[A 2001 published column by Bill Lewellis]
Midway through The Brothers Karamazov, (New York: The Modern Library, pp. 259-266), Dostoevsky deals insight-fully with the temptations Jesus rejected, temptations to carry out his mission by manipulation. He inserts in his novel the story of “The Grand Inquisitor.”
Jesus comes again to walk our streets, the story goes, as the embodiment of God’s dream (God’s kingdom). He brings good news to the poor… release to the captives and recovery of sight to the blind, and lets the oppressed go free… (Luke 4:18)
The Grand Inquisitor, a weary and crusty old man who embodies institutional concerns, has Jesus arrested. During the night he visits Jesus. Standing in the doorway of the prison cell, staring at Jesus, he sneers:
“Is it Thou? Don’t answer. Be silent. What canst Thou say, indeed? I know too well what Thou wouldst say… Art Thou come to hinder us?"
You made a mess of it once, the Grand Inquisitor says to Jesus, and we (the institutional church) fixed it by taking freedom away from men and women. That’s what you should have done. It’s the only way they can be happy. We’ve completed your work. Have you come to mess things up again? Go, and return no more.
“Instead of taking men’s freedom, Thou didst make it greater than ever! Didst Thou forget that man prefers peace, and even death, to freedom of choice in the knowledge of good and evil? Nothing is more seductive for man than his freedom of conscience, but nothing is a greater cause of suffering."
Free choice makes us unique in God’s creation? We are free to snub the God who created us. We are free to tell God to take a hike. But it is only because of that dreadful possibility that we are free also to love.
"God put freedom into his created universe,” the late Episcopal Bishop Stephen Bayne said, “in order that the universe could respond to his love with an answering love of its own...
“God put into the created universe a principle of choice; and paid a twofold price for that. First, he limited his own freedom to have everything his own way. Second, he committed himself to having to win out of freedom what he could perfectly easily have commanded as of right. Why? Because God is love, and because love needs an answering love for love's sake."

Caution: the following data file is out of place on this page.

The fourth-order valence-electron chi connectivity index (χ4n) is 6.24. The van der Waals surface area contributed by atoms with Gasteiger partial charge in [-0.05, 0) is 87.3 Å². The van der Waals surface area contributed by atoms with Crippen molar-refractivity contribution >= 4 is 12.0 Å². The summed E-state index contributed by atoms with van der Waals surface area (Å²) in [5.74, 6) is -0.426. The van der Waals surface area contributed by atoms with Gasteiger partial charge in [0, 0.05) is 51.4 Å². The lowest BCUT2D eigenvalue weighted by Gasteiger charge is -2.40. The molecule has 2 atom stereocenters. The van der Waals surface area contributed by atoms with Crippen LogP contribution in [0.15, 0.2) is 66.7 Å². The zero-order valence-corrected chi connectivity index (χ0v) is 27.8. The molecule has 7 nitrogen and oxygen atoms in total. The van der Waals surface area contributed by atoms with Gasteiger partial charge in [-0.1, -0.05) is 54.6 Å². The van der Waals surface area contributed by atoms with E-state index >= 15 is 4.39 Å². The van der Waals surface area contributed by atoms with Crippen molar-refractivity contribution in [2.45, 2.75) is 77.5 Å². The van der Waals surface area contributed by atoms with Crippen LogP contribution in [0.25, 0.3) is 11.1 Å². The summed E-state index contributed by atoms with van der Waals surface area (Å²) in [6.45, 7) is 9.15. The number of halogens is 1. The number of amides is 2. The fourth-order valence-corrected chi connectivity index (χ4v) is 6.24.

“Jesus of Nazareth is a troubling and troublesome figure,” Verna Dozier writes in The Dream of God (Boston, Cowley Publications, 1991), “and the church has never known what to do with him.”
It has been suggested that many “churchmen” were good and saintly people who loved Christ enough that they probably would have died for him. They just couldn’t trust him, and sought safer ways than his to do things. Discipleship, because it is about faith, is risky. We see through a glass darkly. We do the best we can. Tomorrow we may find out we were wrong.
“Since I do not live by being right, I am not destroyed by being wrong,” Dozier says. “The God revealed in Jesus whom I call the Christ is a God whose forgiveness goes ahead of me, and whose love sustains me… and bursts all the definitions of our small minds…”
Yet, “the great anomaly of Christianity,” according to biblical scholar Raymond Brown, “is that only through an institution can the message of a non-institutional Jesus be preserved.”
The institution at its best faithfully suggests that we put our trust first in Jesus.
What is the message of Jesus? Repent. The kingdom of God is at hand. Turn around. Don’t be seduced by values of the world. God has a dream, and God has chosen you to work toward its realization.
What difference does it make that you believe in God? Does God’s dream come any nearer to realization because of what you believe?